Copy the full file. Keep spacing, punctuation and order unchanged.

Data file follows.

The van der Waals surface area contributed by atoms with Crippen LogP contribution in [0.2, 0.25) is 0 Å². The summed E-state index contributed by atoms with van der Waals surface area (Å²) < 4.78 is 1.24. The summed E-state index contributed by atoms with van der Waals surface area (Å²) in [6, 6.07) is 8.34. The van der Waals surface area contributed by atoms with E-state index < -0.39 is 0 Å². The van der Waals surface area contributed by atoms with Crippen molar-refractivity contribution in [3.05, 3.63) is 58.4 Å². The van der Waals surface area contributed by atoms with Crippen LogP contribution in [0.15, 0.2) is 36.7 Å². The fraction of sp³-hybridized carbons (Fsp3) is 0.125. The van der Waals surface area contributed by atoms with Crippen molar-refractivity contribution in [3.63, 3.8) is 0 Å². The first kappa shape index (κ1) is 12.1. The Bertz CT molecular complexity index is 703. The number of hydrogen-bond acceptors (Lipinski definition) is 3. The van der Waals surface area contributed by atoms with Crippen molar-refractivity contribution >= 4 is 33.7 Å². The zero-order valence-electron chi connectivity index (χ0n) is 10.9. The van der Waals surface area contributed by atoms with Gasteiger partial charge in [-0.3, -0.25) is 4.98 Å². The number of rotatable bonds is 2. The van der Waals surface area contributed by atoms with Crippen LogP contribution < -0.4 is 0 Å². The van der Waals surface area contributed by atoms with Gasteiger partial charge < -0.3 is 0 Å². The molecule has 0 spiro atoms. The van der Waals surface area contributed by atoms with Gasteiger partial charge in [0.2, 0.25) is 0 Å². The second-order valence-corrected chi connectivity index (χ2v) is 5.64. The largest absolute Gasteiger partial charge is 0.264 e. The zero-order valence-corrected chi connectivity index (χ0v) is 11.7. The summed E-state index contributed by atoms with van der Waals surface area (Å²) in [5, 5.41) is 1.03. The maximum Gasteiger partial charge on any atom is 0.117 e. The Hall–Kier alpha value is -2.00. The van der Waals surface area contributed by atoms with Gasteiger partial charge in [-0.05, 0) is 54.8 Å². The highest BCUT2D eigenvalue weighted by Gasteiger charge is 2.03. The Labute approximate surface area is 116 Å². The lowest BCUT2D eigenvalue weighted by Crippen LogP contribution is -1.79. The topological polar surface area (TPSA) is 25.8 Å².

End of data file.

The van der Waals surface area contributed by atoms with Crippen LogP contribution in [0.2, 0.25) is 0 Å². The summed E-state index contributed by atoms with van der Waals surface area (Å²) < 4.78 is 1.24. The summed E-state index contributed by atoms with van der Waals surface area (Å²) in [6, 6.07) is 8.34. The van der Waals surface area contributed by atoms with E-state index < -0.39 is 0 Å². The van der Waals surface area contributed by atoms with Crippen molar-refractivity contribution in [3.05, 3.63) is 58.4 Å². The van der Waals surface area contributed by atoms with Crippen LogP contribution in [0.15, 0.2) is 36.7 Å². The fraction of sp³-hybridized carbons (Fsp3) is 0.125. The van der Waals surface area contributed by atoms with Crippen molar-refractivity contribution in [3.63, 3.8) is 0 Å². The first kappa shape index (κ1) is 12.1. The Bertz CT molecular complexity index is 703. The number of hydrogen-bond acceptors (Lipinski definition) is 3. The van der Waals surface area contributed by atoms with Crippen molar-refractivity contribution >= 4 is 33.7 Å². The zero-order valence-electron chi connectivity index (χ0n) is 10.9. The van der Waals surface area contributed by atoms with Gasteiger partial charge in [-0.3, -0.25) is 4.98 Å². The number of rotatable bonds is 2. The van der Waals surface area contributed by atoms with Crippen LogP contribution < -0.4 is 0 Å². The van der Waals surface area contributed by atoms with Gasteiger partial charge < -0.3 is 0 Å². The molecule has 0 spiro atoms. The van der Waals surface area contributed by atoms with Gasteiger partial charge in [0.2, 0.25) is 0 Å². The second-order valence-corrected chi connectivity index (χ2v) is 5.64. The largest absolute Gasteiger partial charge is 0.264 e. The zero-order valence-corrected chi connectivity index (χ0v) is 11.7. The summed E-state index contributed by atoms with van der Waals surface area (Å²) in [5, 5.41) is 1.03. The maximum Gasteiger partial charge on any atom is 0.117 e. The Hall–Kier alpha value is -2.00. The van der Waals surface area contributed by atoms with Gasteiger partial charge in [-0.05, 0) is 54.8 Å². The highest BCUT2D eigenvalue weighted by Gasteiger charge is 2.03. The Labute approximate surface area is 116 Å². The lowest BCUT2D eigenvalue weighted by Crippen LogP contribution is -1.79. The topological polar surface area (TPSA) is 25.8 Å².